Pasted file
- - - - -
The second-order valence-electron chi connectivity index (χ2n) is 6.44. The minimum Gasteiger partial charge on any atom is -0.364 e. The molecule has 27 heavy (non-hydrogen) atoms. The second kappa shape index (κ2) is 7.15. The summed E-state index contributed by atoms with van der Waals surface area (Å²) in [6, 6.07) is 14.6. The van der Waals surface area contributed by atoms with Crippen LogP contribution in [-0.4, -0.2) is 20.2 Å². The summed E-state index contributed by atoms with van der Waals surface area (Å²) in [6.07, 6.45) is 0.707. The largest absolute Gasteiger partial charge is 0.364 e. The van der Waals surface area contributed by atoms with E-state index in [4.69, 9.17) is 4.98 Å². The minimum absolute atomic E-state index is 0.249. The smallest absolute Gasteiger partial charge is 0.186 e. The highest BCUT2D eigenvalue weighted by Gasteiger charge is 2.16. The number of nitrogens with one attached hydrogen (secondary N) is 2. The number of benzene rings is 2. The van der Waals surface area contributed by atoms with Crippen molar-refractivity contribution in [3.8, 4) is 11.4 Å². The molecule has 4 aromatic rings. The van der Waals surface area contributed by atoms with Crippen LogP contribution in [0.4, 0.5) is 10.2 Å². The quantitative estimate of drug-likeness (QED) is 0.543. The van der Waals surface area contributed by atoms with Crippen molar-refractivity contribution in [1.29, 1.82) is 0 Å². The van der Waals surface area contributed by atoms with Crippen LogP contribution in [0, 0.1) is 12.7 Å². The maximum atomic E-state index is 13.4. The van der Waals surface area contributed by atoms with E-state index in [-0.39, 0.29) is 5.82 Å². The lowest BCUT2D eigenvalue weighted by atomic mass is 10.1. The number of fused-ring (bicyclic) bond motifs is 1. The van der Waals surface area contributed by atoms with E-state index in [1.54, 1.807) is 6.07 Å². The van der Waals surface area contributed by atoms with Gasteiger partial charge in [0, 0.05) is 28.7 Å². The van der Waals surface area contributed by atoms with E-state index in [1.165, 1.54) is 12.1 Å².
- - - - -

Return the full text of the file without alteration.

The second-order valence-electron chi connectivity index (χ2n) is 6.44. The minimum Gasteiger partial charge on any atom is -0.364 e. The molecule has 27 heavy (non-hydrogen) atoms. The second kappa shape index (κ2) is 7.15. The summed E-state index contributed by atoms with van der Waals surface area (Å²) in [6, 6.07) is 14.6. The van der Waals surface area contributed by atoms with Crippen LogP contribution in [-0.4, -0.2) is 20.2 Å². The summed E-state index contributed by atoms with van der Waals surface area (Å²) in [6.07, 6.45) is 0.707. The largest absolute Gasteiger partial charge is 0.364 e. The van der Waals surface area contributed by atoms with E-state index in [4.69, 9.17) is 4.98 Å². The minimum absolute atomic E-state index is 0.249. The smallest absolute Gasteiger partial charge is 0.186 e. The highest BCUT2D eigenvalue weighted by Gasteiger charge is 2.16. The number of nitrogens with one attached hydrogen (secondary N) is 2. The number of benzene rings is 2. The van der Waals surface area contributed by atoms with Crippen molar-refractivity contribution in [3.8, 4) is 11.4 Å². The molecule has 4 aromatic rings. The van der Waals surface area contributed by atoms with Crippen LogP contribution in [0.4, 0.5) is 10.2 Å². The quantitative estimate of drug-likeness (QED) is 0.543. The van der Waals surface area contributed by atoms with Crippen molar-refractivity contribution in [1.29, 1.82) is 0 Å². The van der Waals surface area contributed by atoms with Crippen LogP contribution in [0, 0.1) is 12.7 Å². The maximum atomic E-state index is 13.4. The van der Waals surface area contributed by atoms with E-state index in [-0.39, 0.29) is 5.82 Å². The lowest BCUT2D eigenvalue weighted by atomic mass is 10.1. The number of fused-ring (bicyclic) bond motifs is 1. The van der Waals surface area contributed by atoms with E-state index in [1.54, 1.807) is 6.07 Å². The van der Waals surface area contributed by atoms with Gasteiger partial charge in [0, 0.05) is 28.7 Å². The van der Waals surface area contributed by atoms with E-state index in [1.165, 1.54) is 12.1 Å².